Porchetta di Testa

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I want to say that I’ve been thinking a lot about this post. As I started sharing my adventure into this hands-on, shaving-a-pig kind of cooking, it got people talking. Some of it was good talk and some of it was bad. Don’t get me wrong, I love this kind of conversation. I want people to talk about food. I want people to share in stomach filling moments. If you do, you will always have a place at the table in my life. Just let me say that as someone who promotes offal, eats offal, cooks offal, and seriously believes in the ethics on the topic, I’ve never ever felt more demonized after preparing a dish than this one. Demonized sounds like a hard word, but I was told considerably more disgusting things than compliments – “it’s sick” “why do you do this” “that’s gross” “animals have feeling too” and my personal favourite “you’re like Jeffrey Dahmer”. So while you read on, maybe let this next thought linger in the back of your mind; when did eating only the safe-cuts of an animal become an appropriate norm?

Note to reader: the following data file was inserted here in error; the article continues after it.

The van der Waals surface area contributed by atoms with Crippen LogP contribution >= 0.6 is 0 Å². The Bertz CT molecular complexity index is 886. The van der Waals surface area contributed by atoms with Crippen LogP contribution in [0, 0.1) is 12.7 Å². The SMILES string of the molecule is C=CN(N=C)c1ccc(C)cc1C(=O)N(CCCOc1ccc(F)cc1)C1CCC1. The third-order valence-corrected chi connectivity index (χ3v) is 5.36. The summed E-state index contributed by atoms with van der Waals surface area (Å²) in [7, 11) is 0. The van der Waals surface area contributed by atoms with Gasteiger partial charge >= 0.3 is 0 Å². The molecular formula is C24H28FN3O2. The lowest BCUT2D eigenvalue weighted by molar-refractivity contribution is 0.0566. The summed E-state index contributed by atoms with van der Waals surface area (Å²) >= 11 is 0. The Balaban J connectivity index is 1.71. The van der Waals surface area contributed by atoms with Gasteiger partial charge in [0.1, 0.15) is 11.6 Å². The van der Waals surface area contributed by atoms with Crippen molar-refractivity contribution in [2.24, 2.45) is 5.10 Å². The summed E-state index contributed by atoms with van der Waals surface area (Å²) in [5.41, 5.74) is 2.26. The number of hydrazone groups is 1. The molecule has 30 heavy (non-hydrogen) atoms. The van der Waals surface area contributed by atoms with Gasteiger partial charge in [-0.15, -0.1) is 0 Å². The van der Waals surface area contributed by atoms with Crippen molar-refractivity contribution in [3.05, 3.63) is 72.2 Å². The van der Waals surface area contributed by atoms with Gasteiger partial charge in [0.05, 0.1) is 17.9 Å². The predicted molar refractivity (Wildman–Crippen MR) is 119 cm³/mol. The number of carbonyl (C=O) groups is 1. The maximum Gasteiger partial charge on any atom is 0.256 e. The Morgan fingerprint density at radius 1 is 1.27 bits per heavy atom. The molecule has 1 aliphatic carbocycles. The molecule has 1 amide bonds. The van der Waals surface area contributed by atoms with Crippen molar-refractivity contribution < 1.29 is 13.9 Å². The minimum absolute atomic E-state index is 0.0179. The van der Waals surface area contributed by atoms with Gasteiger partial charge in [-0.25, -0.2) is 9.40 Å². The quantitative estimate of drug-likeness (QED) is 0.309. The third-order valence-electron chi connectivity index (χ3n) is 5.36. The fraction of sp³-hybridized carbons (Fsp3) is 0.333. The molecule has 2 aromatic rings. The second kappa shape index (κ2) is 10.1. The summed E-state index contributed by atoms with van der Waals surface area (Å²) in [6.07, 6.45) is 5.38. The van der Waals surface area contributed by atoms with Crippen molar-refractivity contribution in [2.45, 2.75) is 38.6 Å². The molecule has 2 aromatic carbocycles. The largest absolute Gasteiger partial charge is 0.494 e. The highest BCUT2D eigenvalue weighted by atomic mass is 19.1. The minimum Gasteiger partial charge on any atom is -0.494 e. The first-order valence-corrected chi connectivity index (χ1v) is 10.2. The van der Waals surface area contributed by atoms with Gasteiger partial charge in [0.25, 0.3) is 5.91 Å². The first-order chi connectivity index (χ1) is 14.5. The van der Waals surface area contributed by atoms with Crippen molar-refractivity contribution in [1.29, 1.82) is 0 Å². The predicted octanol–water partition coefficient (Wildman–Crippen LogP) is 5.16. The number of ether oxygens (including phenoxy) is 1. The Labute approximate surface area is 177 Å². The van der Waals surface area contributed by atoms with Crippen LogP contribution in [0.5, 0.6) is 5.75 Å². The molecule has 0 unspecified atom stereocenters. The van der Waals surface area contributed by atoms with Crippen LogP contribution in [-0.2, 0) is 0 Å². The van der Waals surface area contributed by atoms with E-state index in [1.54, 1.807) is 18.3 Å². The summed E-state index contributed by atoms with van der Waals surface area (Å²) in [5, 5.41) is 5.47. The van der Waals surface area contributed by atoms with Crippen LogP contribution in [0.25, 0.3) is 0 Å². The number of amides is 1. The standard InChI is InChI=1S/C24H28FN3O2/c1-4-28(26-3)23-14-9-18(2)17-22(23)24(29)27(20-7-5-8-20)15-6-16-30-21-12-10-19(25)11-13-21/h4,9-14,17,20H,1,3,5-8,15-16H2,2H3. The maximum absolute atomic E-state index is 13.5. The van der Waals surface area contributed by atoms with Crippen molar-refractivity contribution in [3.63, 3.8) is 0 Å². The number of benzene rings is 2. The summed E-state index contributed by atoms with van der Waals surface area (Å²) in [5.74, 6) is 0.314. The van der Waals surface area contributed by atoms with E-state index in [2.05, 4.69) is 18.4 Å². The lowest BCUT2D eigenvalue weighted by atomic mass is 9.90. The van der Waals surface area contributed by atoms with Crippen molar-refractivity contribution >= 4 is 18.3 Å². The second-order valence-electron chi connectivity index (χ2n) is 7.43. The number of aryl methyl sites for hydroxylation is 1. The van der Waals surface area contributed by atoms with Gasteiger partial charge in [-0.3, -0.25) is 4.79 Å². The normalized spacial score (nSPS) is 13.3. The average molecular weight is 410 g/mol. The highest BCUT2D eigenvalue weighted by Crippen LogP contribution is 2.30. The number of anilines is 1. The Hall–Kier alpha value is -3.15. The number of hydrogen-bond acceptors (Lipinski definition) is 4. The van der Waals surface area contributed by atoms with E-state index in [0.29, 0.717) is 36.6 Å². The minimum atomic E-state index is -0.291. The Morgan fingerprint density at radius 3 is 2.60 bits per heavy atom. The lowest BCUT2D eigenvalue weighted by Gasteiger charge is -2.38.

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I realize Porchetta di Testa is not your average dish. You are literally taking the face off of a pig, flavouring it, and rolling it together to make one tasty treat.  It takes a serious commitment of time – albeit, mostly unattended – and the help of some fancy tools. That’s not to say it’s difficult by any means. It’s actually quite easy. Yet if you are planning on trying to conjure this up at the last minute for your festive evening party, you are seriously mistaken.

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So start by finding yourself a nice pig head. They aren’t really that hard to find if you are looking. I mean, it’s not going to be sitting by the side of the Whitemud but you get the point. Call a butcher, a farmer, an abattoir. Somebody at one of these places will help you find a suitable pig head before long. If you are worried about the messy stuff, have a local butcher take off the face for you. Make sure you get the cheek meat and tongue as well. Corey at ACME Meat (where I got my head) threw in some extra cheeks, so I knew this was going to be a sweet treat! And again, if you don’t already purchase some kind of meat from ACME, it is seriously worth a try. I know a butcher shop can be scary, but Corey and his fine staff will hook you up and you’ll leave happy.